Denigrating each other's character therefore is the best "defense", and, trying to establish that the man has never done anything like that, and is a stellar citizen with a bright future...and the woman is a the typical procedure.

IE: If they guy looks like/sounds like the kind of guy who might force a woman to have sex...its bad for him, and, if the woman looks like/sounds like the kind of woman that might want sex...its bad for her.

The problem is of course that a prostitute can be raped...if she didn't want to do it with the guy....and, a guy who has never committed a crime is ALWAYS the guy who commits his first crime.

As for the girl raping the guy...typically, the guy just doesn't mind the sex part, due to strong societal mores that favor male sex, and condemn female its harder for it to BE rape.

MOST woman who are raped do not report it, due to the stigma.  In some cultures, it is a crime to BE raped, etc...and in the US for example, its still a factor.

MOST men who are raped (By priests, by older woman, by their boss, etc) do not report it either, even if they feel raped...also due to the stigma....which is typically worse for a man in the US at least.

It always comes back to he said/she said (Or he said/he said, if a priest, etc...)...and, the defendant insisting the plaintiff wanted it...and the plaintiff having to prove they DIDN'T.


When you accuse someone of something, you need to defend your accusation. The problem is when irrelevancies are introduced to kind of poison the well of the accuser. Even if a victim is a hooker whose entire living is made on her back, she has the right to choose with whom goes onto her back. Even a wife has the right to say "no," and even if she has always been a very sexual person usually ready to have sex under almost any circumstance.

Being drunk shouldn't be accepted as a consideration when used by a defendant UNLESS perhaps the accuser is using being drunk and not operating soberly as a facet of the accusation.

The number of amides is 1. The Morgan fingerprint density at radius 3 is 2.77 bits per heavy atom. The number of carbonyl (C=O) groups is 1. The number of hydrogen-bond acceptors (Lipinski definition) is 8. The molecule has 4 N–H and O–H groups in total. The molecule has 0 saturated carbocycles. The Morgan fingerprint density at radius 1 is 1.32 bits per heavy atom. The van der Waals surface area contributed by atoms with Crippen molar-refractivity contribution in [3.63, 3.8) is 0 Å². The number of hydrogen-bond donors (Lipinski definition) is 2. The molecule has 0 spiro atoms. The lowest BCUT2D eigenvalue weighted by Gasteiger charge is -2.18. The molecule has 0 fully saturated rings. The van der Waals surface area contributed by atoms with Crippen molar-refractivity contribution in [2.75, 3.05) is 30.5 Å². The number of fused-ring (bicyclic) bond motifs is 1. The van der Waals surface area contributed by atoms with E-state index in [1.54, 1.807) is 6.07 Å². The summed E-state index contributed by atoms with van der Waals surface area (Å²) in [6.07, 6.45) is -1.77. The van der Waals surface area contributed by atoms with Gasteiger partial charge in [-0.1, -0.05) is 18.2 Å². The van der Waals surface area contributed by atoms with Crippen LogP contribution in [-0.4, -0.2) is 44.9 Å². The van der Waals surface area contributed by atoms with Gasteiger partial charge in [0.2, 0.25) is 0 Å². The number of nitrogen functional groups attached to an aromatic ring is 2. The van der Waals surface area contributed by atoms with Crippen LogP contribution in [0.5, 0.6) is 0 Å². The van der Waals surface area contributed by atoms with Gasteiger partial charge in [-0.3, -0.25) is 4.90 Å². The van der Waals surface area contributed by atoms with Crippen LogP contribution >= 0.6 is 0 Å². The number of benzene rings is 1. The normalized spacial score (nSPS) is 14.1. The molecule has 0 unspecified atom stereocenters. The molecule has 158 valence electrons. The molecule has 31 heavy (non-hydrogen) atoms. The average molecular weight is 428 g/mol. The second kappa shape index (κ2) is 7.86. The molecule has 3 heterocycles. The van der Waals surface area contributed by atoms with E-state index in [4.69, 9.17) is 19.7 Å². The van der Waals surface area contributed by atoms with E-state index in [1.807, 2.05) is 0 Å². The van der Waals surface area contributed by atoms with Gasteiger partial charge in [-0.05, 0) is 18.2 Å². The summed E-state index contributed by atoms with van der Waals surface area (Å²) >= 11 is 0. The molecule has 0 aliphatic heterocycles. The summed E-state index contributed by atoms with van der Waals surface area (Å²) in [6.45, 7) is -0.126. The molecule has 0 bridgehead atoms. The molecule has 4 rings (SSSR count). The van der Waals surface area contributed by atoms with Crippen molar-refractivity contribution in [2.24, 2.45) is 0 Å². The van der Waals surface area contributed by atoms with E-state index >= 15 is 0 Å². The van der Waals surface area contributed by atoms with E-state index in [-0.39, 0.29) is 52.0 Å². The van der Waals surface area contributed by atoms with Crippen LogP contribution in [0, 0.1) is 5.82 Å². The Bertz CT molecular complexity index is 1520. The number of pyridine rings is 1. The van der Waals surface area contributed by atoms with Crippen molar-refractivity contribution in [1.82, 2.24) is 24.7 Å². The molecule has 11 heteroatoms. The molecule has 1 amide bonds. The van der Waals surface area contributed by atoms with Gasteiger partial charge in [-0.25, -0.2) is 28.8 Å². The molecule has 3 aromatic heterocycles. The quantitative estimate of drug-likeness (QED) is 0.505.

Take a different example than yours, imagine you are accused of driving while drunk, but the cop who is testifying as to your lack of sobriety, it turns out, was drunk at the time he gave you the test. What then? Was he in any condition to apply the sobriety test and to decide if you were drunk?


An interesting scene.

I'd bet you got off on that one.

Of course, you are not so much "defending your allegation" as much as the defendant is defending theirs.

IE: In the US at least, you are innocent until proven guilty.  That includes rape as a crime.

So, if driving drunk, and you can prove the cop was'd have a decent chance of not even getting a ticket let alone going to court.

W/O the test, if you crashed into 10 enclosures at the zoo with a lampshade on your head, or was driving on the sidewalk for three miles with your doors open shouting "The Red Coats are Coming!" or whatever, you might still be found guilty.

So, again, being drunk might be a MITIGATING circumstance, but not a "get out of jail for the price of the booze card".


Again, it comes down to the judge/jury believing that a rape occurred...or, that consent was given.

If both were drunk, and neither remembers what happened...sure, the jail time would not be maxed/the verdict would be less clear.

If the woman says she was drugged and raped, and the guy says he was drunk and doesn't remember even meeting her...that is a weak defense.

The REALITY of this crime, is that due to the stigma, a woman is very unlikely to claim to be raped, especially in dicey he said/she said situation....and the character assassination that she would endure if she prosecuted.

Exceptions, as always, can include revenge, celebrity hunting/shut up and go away money, etc...where there was a motive to endure the stigma and assassination.

I don't think you actually effectively addressed the question: If someone is so drunk they can't give consent, can someone equally drunk be expected accurately to judge consent.

However, you did apparently agree that a sufficiently impaired police officer isn't qualified to judge if another party is drunk. Case closed.